The Bride Test by Helen Hoang

Genre: Adult contemporary romance
Representation: Vietnamese, mixed race, autism
Format read: audiobook
Series: The Kiss Quotient book 2
Rating: planchet-4

Khai is autistic.

To his Vietnamese family, this word doesn’t really mean much–autism isn’t much recognized in Vietnam. To them, he’s just…odd. But he’s family, so they accept him despite his foibles.

Except for one thing: Khai’s mother is convinced he needs a good wife. To that end, she travels back to her home country in order to arrange for a good, Vietnamese girl for him.

After interviewing dozens of wealthy, beautiful applicants and finding all of them wanting in the personality department, she finds her son’s perfect match in an unexpected place: a hotel bathroom. Tran Ngoc My is a hotel maid who spends most of her time scrubbing toilets. She has the routine down to a science–she’s very good at making sure everything is just so, and takes great satisfaction in a job well done.

Mrs. Diep makes her an offer she can’t refuse: $20,000 US to come to America for a summer and woo her son. If he doesn’t like her, she can go home at the end with no consequences. If he likes her, then she’ll have a husband by September.

There’s just one catch: My has a little girl waiting for her at home, and Khai makes it very clear he never wants children. Will the two of them be able to find common ground, despite their secrets?

I loved The Kiss Quotient and was super excited to pick up the next book in this series. While The Bride Test is set in the same world, it follows a different group of characters, though we do see some familiar faces from the first book.

I really, really liked My. I also really liked Khai (I think I mentioned in my review of the first book that I wanted a story from his perspective, and here we are!), but there were some questionable elements in this book. I thought the way Mrs. Diep behaved, both in trying to find a wife for her son without consulting him and then forcing them to live together for three months was completely unacceptable. I’m willing to chalk that up to cultural differences, since it was very clear that she was a caring woman, but it still made me angry. If I were Khai and someone just showed up on my doorstep like that, I’d blow a gasket.

I also had a problem with some of Khai’s anger issues. A lot of it comes from him genuinely not understanding My’s emotions or certain social situations or norms, but at one point he completely blows up at her in public and manhandles her, which was not okay, and I don’t think he ever apologizes for it, not really.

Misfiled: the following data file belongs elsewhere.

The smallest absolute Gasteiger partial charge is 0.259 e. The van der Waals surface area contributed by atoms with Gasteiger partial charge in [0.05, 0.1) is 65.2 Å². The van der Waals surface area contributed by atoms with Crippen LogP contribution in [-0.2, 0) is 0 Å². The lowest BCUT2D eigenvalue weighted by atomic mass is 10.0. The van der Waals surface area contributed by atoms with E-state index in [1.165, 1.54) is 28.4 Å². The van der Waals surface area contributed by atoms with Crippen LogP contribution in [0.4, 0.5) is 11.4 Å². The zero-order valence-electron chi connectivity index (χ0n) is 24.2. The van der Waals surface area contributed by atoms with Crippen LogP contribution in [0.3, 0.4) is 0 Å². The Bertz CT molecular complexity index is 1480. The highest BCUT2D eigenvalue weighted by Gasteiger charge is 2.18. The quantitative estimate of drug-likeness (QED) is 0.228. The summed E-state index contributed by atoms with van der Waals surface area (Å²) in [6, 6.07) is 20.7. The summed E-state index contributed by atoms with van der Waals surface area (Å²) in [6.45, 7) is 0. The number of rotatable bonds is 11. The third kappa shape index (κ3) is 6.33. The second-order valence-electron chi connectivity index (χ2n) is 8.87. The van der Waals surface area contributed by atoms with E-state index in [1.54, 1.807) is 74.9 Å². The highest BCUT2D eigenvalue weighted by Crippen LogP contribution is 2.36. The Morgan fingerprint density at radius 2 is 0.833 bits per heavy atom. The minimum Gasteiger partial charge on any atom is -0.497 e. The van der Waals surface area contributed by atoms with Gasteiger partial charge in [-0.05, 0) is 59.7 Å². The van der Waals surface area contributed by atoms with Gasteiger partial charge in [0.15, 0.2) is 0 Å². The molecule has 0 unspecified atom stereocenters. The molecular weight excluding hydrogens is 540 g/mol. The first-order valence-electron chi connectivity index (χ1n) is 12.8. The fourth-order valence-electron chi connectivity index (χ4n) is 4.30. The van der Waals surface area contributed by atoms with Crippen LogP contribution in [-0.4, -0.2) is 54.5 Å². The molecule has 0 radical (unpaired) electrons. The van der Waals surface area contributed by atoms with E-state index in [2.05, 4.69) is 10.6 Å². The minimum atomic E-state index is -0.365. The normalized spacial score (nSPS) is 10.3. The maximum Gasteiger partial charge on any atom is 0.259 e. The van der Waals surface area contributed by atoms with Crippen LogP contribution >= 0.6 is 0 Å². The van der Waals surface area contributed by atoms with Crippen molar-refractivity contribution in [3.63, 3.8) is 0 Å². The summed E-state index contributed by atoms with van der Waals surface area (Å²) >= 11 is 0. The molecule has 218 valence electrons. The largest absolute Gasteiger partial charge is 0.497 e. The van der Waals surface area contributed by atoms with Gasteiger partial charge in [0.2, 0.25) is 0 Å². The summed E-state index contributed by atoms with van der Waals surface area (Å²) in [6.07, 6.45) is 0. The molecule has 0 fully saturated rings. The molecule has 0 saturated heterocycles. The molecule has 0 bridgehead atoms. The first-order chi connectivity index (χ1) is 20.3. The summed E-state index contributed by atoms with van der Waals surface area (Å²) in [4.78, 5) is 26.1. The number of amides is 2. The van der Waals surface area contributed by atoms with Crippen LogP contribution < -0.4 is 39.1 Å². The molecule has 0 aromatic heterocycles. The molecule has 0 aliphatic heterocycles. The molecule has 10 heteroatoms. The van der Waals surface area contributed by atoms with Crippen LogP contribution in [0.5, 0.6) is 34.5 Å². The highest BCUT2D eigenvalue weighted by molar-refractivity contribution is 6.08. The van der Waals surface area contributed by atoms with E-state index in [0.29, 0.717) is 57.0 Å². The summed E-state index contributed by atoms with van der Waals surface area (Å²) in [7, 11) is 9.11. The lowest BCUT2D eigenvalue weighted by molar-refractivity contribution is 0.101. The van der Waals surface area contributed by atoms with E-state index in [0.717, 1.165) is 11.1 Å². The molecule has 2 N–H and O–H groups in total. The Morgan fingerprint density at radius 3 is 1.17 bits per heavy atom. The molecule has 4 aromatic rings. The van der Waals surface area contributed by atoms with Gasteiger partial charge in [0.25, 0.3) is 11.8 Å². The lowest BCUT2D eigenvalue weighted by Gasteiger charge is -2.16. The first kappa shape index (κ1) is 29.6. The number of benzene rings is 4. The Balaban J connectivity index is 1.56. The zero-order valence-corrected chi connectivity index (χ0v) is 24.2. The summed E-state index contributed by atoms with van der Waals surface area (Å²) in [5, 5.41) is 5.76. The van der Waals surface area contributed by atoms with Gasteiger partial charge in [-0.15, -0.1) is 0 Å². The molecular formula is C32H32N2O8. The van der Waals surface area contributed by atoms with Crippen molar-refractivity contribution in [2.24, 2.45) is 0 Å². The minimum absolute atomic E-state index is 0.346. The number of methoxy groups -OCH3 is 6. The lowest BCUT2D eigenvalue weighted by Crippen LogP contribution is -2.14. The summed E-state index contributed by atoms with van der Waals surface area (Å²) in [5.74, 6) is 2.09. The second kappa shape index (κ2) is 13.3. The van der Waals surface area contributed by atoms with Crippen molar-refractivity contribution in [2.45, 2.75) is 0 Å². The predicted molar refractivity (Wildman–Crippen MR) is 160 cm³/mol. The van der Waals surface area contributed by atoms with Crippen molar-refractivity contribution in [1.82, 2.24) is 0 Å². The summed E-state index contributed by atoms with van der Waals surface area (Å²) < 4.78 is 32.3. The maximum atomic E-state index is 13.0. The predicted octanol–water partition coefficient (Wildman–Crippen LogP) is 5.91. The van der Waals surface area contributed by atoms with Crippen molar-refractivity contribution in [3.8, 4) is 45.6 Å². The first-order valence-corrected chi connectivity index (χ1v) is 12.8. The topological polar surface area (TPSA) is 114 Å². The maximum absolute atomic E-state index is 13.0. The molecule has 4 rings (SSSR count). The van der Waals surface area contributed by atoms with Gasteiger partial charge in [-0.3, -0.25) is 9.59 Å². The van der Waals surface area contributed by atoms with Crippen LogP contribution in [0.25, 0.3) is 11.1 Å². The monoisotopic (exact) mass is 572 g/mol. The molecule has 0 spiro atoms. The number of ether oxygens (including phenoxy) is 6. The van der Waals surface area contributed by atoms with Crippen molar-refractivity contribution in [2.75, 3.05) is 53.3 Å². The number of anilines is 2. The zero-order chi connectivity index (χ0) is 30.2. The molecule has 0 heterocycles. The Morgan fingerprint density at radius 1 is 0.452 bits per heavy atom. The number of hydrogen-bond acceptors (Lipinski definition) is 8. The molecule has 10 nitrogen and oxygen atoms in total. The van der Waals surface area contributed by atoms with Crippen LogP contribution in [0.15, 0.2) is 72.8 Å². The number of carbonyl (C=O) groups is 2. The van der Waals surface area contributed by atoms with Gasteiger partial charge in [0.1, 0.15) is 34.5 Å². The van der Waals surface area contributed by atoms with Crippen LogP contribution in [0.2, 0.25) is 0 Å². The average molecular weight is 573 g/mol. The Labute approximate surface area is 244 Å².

I would have also liked to see My look into autism more, to try to get a better understanding of what this foreign word means rather than blundering around blindly and walking on egg shells.

All in all, I did think it was a good follow up, though. I’d be happy to read a third book in the series if one was ever written, but I also really like that it’s 2 loosely connected independent volumes.

 

The Kiss Quotient by Helen Hoang

Genre: Adult contemporary
Content warnings: Sexual harassment
Representation: SE Asian, mixed race, autism
Format read: audiobook
Rating: planchet-4

I have been wanting to read this book since before it came out. I finally got to sit down with it on my flight to Portland, and inhaled in about  hours. It was so good. 

This book follows Stella, an adult with low support autism (aka Asperger’s). She’s an economist with a great job. She’s not bad looking. But she has some odd habits and difficulty connecting with people that make it nearly impossible for her to get a date. And second dates are unheard of.

This is unfortunate because she would like to one day get married, and maybe even have children. But how can one do that what dates always end abruptly, and there’s never a follow up?

Taking the advice of a college, Stella decides that the only way she’s going to change anything is if she gets better at sex. That seems to be the sticking point with all of her experiences so far. Once they get to the bedroom, things rapidly go downhill.

But how does one improve at such a thing? Clearly, expert advice is in order.

Enter Michael. Half Vietnamese, he’s stunning, funny, a great cook–and he’s for rent.

Michael is a gigolo, driven by the economic hardship threatening his family–and his mother’s cancer treatments. Stella finds his profile online and quickly compiles a series of lesson plans she hopes he’ll help her with–everything from blow jobs to different positions.

But it quickly becomes clear that Stella’s meticulous plans aren’t suited for the job at hand. When things start to go faster than she hoped at their first meeting, she panics, completely locking up.

Eventually, Stella is able to alter her game plan, and hires Michael to be her “practice” boyfriend, to help her learn how to better connect with people, to relax in intimate situations, and maybe–possibly–even learn to enjoy sex. Or at least not suck at it.

The money is way too good for Michael to turn down, even though he feels guilty about the whole thing. The more he listens to Stella talk, the more he realizes that she’s not the problem–it’s the assholes she keeps dating. Reluctantly, he agrees. But only because of his mom. No, really. And maybe because he likes Stella and doesn’t want to see her hurt. But mostly it’s his mom.

This is a funny, sweet story that is not short on sexy romance. Usually romance/love scenes leave me completely cold in books (sorry, aro/ace over here), but I loved the relationship between Michael and Stella. They were good friends.They learned to adapt to each other.

I loved the autism rep in this book sooooo much. For me, Stella is highly relatable in the way she interacts with people. I really need to get my hands on the companion book, The Bride Test, now.